Fluid-structure interaction computations typically involve moving boundaries for the flow due to the deformation of the structure. Examples can be found in: flutter simulation of wings, blood flow through veins and stability analysis of bridges and tall buildings subjected to windloads. Because of these moving boundaries a fast and reliable method for deforming the computational grid is needed to be able to perform the unsteady flow computations accurately and efficiently. Structured grids can be deformed by fast and accurate algebraic techniques, but for the meshing of complex domains and grid adaptation the greater flexibility of unstructured grids is required.
For unstructured grids two different mesh movement strategies are known. The first exploits the connectivity of the internal grid points. The connection between the grid points is represented for example by springs or as solid body elasticity. These methods involve solving a system of equations as large as the number of flow points involved and are therefore very expensive. Also special treatment is required for hanging nodes. The other strategy moves each grid point individually based on its position in space and are the so called point-by-point schemes. Hanging nodes are no problem and when radial basis function interpolation is used, a much smaller system, only involving the nodes on the boundary, has to be solved. Also the implementation for partitioned meshes, occuring in parallel flow computations, is straightforward. However, untill now point-by-point schemes are only applied to the boundary nodes of multi-grid blocks [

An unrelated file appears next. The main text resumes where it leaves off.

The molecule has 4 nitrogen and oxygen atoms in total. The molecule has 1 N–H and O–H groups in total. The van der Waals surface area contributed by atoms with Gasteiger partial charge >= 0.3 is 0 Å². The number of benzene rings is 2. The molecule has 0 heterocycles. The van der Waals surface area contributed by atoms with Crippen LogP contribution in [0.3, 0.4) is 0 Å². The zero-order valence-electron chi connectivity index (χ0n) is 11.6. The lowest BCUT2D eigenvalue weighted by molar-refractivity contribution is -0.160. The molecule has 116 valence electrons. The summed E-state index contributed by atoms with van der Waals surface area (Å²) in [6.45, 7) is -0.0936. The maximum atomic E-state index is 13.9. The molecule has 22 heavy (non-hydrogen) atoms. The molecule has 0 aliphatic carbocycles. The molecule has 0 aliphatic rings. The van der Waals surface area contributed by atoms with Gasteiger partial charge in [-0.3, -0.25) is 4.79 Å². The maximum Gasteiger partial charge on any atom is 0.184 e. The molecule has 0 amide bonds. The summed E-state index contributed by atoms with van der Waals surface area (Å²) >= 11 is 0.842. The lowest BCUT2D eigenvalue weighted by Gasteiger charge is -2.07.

] (the structured interior mesh of the blocks is adapted with algebraic techniques) or the data transfer over the fluid-structure interface [2, 3].
In this paper a new point-by-point mesh movement algorithm based on interpolation with radial basis functions (RBF’s) is developed, which interpolates the displacements of the boundary nodes to the whole flow mesh, instead of over the fluid-structure interface only as is the case in [
] and [
]. The algorithm is tested with several RBF’s for a variety of problems. The new method can handle large translations, rotations and deformations, depending on the used RBF. The best accuracy and robustness are obtained with the thin plate spline [
]. However, when efficiency is more important, the C2 RBF with compact support [
] is the best choice. Further research includes comparing the new method with existing methods on accuracy and efficiency and applying it to a real fluid-structure interaction problem.